IMLS AWARDS NATIONAL LEADERSHIP PLANNING GRANTS TO 13 INSTITUTIONS, TOTALING MORE THAN $750,000

The Institute of Museum and Library Services (IMLS), the primary source of federal support for the nation’s museums and libraries, announces that 13 institutions are receiving National Leadership Collaborative Planning Grants (NLG) totaling $763,715. Grantees will contribute $491,995 in matching funds. There were 62 applications to the program with requests totaling $3,752,309.

Michigan State University Museum is one of the organizations to receive funding and the nearly $100,000 grant will be used to expand technology and access for its innovative online resource, the Quilt Index.

The NLG program includes two types of collaborative planning grants, which enable multi-institution project teams to work together to either plan a single project or to produce a white paper that will encourage multiple projects; and project grants, including both research and implementation grants, for which that preliminary work has already been done.

The Quilt Index project encompasses:
Award Amount: $98,173; Matching: $54,136
Grant Category: Library-Museum Collaboration–Level II Collaborative Planning Grant

Project Title: “The Quilt Index: Collaborative Planning for Internationalization”
The Quilt Index is a popular online scholarly and cultural resource that is growing increasingly global in its content and the communities it serves. Internationalization is encouraging, but it presents new challenges, such as supporting multilingual indexing, searching, and retrieval of information. The Michigan State University Museum, partnering with the MATRIX Center for Humane Arts, Letters, and Social Sciences Online, the Alliance for American Quilts, and the International Quilt Study Center will identify key challenges for globally constructed and shared online resources, and develop a model plan that responds to those challenges.

“National Leadership Collaborative Planning Grants provide opportunities to conduct research and develop the framework to support future projects that have the potential to generate new tools, research, models, services, practices, or alliances that will positively impact museums, libraries, and the communities they serve,” said IMLS Acting Director Marsha L. Semmel. “These projects encourage partnerships that address national issues of importance impacting education, scholarship, and public service and encourage the broad application of standards and models to improve professional practice.”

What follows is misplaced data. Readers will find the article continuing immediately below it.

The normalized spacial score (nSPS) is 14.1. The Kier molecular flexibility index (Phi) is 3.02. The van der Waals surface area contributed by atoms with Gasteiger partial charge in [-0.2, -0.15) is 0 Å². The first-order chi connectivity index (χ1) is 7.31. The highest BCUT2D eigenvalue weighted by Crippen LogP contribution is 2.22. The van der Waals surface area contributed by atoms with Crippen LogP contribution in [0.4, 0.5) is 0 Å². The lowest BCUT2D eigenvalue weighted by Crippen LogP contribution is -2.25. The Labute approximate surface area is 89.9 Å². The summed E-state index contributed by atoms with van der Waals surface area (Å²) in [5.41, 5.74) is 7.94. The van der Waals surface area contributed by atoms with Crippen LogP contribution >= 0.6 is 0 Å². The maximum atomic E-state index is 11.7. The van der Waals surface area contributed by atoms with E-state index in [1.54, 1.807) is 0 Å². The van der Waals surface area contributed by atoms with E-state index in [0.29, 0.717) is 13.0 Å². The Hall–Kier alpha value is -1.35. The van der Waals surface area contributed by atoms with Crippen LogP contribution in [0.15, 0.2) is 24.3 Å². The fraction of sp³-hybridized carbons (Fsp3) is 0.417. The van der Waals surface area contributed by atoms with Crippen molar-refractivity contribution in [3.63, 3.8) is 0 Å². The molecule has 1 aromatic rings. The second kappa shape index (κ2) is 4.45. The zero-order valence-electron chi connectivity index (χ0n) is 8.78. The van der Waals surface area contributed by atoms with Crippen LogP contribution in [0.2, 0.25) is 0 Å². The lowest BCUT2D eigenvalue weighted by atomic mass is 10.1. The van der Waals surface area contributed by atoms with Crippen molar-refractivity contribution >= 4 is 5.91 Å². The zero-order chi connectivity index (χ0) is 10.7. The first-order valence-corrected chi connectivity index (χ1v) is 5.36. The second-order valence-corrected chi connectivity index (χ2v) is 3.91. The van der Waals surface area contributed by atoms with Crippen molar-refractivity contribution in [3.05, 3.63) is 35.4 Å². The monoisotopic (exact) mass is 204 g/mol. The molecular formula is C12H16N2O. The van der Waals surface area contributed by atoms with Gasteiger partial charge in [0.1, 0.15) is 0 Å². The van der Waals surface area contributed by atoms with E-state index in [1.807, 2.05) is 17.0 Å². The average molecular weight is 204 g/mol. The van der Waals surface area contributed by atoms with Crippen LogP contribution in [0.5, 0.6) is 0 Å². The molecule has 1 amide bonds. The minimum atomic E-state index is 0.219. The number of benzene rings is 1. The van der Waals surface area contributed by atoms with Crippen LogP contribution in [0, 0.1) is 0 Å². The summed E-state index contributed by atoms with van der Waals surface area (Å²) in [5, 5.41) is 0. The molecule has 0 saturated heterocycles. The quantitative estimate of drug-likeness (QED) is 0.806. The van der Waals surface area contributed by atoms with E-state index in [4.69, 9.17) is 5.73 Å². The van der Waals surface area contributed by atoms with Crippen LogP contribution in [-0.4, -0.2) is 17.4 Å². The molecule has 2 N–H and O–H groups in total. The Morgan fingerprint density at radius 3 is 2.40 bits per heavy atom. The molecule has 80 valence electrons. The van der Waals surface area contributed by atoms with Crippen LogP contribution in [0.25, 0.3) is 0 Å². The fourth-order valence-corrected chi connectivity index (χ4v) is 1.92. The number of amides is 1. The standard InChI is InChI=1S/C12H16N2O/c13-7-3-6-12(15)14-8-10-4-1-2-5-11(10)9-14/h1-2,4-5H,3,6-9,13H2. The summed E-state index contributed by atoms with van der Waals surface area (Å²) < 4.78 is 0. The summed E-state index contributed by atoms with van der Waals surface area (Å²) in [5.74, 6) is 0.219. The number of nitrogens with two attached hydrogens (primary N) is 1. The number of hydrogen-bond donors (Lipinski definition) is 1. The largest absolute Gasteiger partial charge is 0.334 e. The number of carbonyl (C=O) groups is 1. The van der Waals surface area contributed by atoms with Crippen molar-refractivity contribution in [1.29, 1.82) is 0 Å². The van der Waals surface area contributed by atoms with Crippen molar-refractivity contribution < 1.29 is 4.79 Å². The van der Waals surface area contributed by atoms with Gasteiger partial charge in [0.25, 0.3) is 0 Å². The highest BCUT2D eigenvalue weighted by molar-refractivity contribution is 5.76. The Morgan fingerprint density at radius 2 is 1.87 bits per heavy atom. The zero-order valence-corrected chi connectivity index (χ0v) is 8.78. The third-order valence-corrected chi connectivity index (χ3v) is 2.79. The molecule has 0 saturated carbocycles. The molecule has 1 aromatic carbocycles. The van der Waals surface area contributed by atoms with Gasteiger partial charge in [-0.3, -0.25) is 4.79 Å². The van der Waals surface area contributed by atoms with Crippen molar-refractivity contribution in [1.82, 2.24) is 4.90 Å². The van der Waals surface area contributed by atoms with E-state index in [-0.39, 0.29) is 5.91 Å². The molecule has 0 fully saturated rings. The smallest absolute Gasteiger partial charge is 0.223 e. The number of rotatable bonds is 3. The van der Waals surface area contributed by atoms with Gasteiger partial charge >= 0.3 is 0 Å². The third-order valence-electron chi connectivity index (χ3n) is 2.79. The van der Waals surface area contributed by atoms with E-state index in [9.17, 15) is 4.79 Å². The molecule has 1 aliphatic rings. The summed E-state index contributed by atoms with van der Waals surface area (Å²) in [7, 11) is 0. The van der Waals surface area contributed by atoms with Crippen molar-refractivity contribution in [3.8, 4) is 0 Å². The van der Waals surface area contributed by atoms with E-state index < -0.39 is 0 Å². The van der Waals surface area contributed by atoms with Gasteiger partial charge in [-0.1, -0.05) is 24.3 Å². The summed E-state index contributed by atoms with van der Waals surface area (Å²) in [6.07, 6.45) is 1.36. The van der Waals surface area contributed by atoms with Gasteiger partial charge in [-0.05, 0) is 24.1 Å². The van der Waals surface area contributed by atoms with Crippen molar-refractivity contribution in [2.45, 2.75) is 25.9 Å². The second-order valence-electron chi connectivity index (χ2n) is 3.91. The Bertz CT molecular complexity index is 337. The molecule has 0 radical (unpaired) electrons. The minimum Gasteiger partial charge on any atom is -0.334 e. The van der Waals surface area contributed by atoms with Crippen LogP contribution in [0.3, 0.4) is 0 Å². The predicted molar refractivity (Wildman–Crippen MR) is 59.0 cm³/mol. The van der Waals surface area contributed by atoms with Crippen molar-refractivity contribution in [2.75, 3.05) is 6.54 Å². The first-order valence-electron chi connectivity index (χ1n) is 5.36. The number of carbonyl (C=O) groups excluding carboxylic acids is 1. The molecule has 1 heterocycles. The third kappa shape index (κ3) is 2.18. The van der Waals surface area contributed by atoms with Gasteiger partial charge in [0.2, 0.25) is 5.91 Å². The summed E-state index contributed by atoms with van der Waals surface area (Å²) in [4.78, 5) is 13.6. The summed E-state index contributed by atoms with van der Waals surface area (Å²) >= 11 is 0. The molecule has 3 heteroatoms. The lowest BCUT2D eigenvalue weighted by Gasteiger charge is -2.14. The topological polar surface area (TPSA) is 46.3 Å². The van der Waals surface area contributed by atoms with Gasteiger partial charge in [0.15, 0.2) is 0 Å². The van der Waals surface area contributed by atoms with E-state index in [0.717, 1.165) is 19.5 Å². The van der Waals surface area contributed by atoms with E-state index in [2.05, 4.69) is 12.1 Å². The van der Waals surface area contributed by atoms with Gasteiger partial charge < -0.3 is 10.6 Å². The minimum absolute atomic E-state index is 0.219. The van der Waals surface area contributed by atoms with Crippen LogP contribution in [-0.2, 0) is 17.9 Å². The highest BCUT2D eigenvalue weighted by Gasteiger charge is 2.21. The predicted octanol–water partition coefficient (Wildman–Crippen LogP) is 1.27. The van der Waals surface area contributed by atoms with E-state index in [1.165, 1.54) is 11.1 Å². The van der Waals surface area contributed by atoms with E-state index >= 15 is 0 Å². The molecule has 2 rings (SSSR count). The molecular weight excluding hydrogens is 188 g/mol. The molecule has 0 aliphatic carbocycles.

IMLS National Leadership Collaborative Planning Grants position museums and libraries as partners with other community institutions — from medical centers to gardens and nature centers — in ways that explore assess community needs, solve problems and share data more widely.

About the Quilt Index
The Quilt Index ( http://www.quiltindex.org) launched seven years ago, and was developed at Michigan State University by the MSU Museum and MATRIX, the Center for Humane Arts, Letters, and Social Sciences Online. The third primary partner is the Alliance for American Quilts, based in Asheville, N.C., a non-profit organization comprised of a broad range of key scholars, curators, librarians, and quilt artists in the U.S. dedicated to the study, preservation, and sharing of American quilt history. Over the years, the Quilt Index’s growth and expansion has been supported by grants from IMLS and the National Endowment for the Humanities.

The Quilt Index merges tradition with technology and springs from the work of a uniquely-specialized team of researchers and experts who are committed to making significant quilt-related data accessible for research and teaching as well as developing replicable applications of technology in the humanities.

The online resource extends understanding and use of the museum’s textile collections. The MSU Museum’s Great Lakes Quilt Center has evolved from the sustained and significant quilt-related activities and resources at the Michigan State University Museum and the museum’s long-standing interest in and commitment to preserving and presenting traditional arts history. More than 700 historic and contemporary textiles in the MSU Museum’s collections are used for exhibition and research, and the Quilt Index, in part, helps make these collections – and others — more connected to repositories and users worldwide.

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